Date of Award

Spring 1999

Project Type


Program or Major


Degree Name

Doctor of Philosophy

First Advisor

Clyde Denis


The vertebrate proto-oncogene Src is a protein-tyrosine kinase that has been implicated as a component of receptor-mediated signal transduction pathways important for cell growth and differentiation. Consistent with this notion, overexpression or activation of Src by mutation induces neoplastic transformation in cell culture, leads to tumorigenesis in laboratory animals, and has been observed in a number of human tumors. Despite years of intensive investigation, neither its role in oncogenesis nor its normal, biological role is understood.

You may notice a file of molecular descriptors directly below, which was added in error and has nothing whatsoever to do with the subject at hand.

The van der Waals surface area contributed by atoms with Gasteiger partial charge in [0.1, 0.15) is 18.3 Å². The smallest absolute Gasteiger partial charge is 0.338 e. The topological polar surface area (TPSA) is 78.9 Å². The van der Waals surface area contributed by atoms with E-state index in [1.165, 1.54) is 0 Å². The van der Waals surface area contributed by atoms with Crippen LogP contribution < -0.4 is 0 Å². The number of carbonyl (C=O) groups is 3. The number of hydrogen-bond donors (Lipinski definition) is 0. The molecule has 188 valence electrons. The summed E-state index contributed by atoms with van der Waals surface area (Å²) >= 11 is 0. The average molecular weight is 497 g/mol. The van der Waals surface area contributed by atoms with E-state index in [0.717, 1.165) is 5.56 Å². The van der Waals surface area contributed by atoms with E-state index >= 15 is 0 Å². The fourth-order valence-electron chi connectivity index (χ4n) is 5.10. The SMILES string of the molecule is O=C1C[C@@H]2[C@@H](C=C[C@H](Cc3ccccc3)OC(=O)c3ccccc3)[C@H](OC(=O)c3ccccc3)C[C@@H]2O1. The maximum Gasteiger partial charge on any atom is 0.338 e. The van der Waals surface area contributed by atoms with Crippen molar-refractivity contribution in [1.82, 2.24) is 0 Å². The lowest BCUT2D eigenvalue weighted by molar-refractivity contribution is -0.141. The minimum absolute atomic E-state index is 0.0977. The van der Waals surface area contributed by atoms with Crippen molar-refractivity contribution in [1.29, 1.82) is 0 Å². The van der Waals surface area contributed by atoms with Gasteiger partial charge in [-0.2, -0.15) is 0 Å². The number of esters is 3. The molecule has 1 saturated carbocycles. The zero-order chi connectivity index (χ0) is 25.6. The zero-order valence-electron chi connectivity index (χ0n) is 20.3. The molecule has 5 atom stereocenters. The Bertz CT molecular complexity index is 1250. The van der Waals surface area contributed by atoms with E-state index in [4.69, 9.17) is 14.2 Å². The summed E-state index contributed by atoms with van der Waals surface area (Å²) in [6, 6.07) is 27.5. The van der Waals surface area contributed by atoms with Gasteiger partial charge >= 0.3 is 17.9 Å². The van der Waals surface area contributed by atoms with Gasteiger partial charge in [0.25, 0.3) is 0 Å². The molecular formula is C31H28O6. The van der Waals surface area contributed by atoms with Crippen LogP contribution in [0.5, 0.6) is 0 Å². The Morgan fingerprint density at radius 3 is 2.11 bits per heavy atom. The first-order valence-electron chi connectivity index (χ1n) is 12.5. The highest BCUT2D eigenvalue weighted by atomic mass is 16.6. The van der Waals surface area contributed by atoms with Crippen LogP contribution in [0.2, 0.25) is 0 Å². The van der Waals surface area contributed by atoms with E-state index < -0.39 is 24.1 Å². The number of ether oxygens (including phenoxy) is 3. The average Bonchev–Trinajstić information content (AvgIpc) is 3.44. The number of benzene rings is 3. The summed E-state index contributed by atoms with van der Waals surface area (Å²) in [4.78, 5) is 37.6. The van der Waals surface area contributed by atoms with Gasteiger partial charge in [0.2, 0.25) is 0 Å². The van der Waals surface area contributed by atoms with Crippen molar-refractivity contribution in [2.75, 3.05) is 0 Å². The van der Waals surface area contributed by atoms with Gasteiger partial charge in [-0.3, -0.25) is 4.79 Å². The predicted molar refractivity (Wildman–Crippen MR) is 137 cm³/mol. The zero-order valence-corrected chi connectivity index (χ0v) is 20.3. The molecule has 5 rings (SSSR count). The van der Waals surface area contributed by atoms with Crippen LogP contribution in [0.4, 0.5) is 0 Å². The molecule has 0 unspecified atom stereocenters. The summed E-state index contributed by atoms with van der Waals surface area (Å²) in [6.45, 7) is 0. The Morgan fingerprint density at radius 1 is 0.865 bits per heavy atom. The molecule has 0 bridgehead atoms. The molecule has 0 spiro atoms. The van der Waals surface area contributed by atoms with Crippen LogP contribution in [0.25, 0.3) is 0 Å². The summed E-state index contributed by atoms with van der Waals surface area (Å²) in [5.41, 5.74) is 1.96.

To diminish the issue of redundancy that has complicated analysis of Src function in vertebrates and Drosophila, I have chosen to study Src function in the genetically less complex nematode Caenorhabditis elegans. The gene src-1 encodes a protein with significant structural and sequence identity to vertebrate c-Src. The first part of this dissertation describes a set of biochemical experiments supporting the hypothesis that SRC-1 is the ortholog of vertebrate pp60c-src. The second part of this dissertation describes the isolation and characterization of a src-1 loss-of-function allele using a reverse genetic approach. src-1(cj293) is a deletion allele generated by N-ethyl-N-nitrosourea mutagenesis that encodes a truncated, kinase-inactive protein. It is a recessive maternal effect lethal allele that interacts genetically with components of a conserved Wnt signaling pathway providing the first direct connection between two intensively studied vertebrate signaling pathways: Src and Wnt. The genetic interactions identified in combination with the embryonic defects observed in src-1( cj293) animals suggest that SRC-1 normally plays a role in regulating spindle orientation, morphogenesis, and cell fate decisions of developing C. elegans embryos. This study lays the ground work for additional genetic and biochemical analyses that will help define the molecular details of SRC-1 signaling. Such experiments will shed light not only on the biological role SRC-1 plays in C. elegans development, but also the biological role of Src-family kinases in general. Ultimately, these analyses may provide insight into the mode of action of oncogenic Src mutants.